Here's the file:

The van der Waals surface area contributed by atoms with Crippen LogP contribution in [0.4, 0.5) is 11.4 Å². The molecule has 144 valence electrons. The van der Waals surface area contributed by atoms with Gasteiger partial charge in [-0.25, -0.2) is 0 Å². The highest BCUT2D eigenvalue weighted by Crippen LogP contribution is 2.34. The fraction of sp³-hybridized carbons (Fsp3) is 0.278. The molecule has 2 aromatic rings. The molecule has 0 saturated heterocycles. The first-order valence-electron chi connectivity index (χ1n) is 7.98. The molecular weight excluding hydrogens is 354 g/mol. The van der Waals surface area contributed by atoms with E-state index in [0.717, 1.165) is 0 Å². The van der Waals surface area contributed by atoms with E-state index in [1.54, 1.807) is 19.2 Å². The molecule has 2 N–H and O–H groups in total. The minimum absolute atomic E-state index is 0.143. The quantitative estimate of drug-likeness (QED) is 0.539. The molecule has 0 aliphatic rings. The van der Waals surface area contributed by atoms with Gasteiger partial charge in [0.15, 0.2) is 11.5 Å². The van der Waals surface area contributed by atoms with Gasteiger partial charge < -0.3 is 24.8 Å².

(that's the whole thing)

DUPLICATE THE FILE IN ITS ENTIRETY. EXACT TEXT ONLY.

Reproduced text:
The van der Waals surface area contributed by atoms with Crippen LogP contribution in [0.4, 0.5) is 11.4 Å². The molecule has 144 valence electrons. The van der Waals surface area contributed by atoms with Gasteiger partial charge in [-0.25, -0.2) is 0 Å². The highest BCUT2D eigenvalue weighted by Crippen LogP contribution is 2.34. The fraction of sp³-hybridized carbons (Fsp3) is 0.278. The molecule has 2 aromatic rings. The molecule has 0 saturated heterocycles. The first-order valence-electron chi connectivity index (χ1n) is 7.98. The molecular weight excluding hydrogens is 354 g/mol. The van der Waals surface area contributed by atoms with E-state index in [0.717, 1.165) is 0 Å². The van der Waals surface area contributed by atoms with E-state index in [1.54, 1.807) is 19.2 Å². The molecule has 2 N–H and O–H groups in total. The minimum absolute atomic E-state index is 0.143. The quantitative estimate of drug-likeness (QED) is 0.539. The molecule has 0 aliphatic rings. The van der Waals surface area contributed by atoms with Gasteiger partial charge in [0.15, 0.2) is 11.5 Å². The van der Waals surface area contributed by atoms with Gasteiger partial charge < -0.3 is 24.8 Å².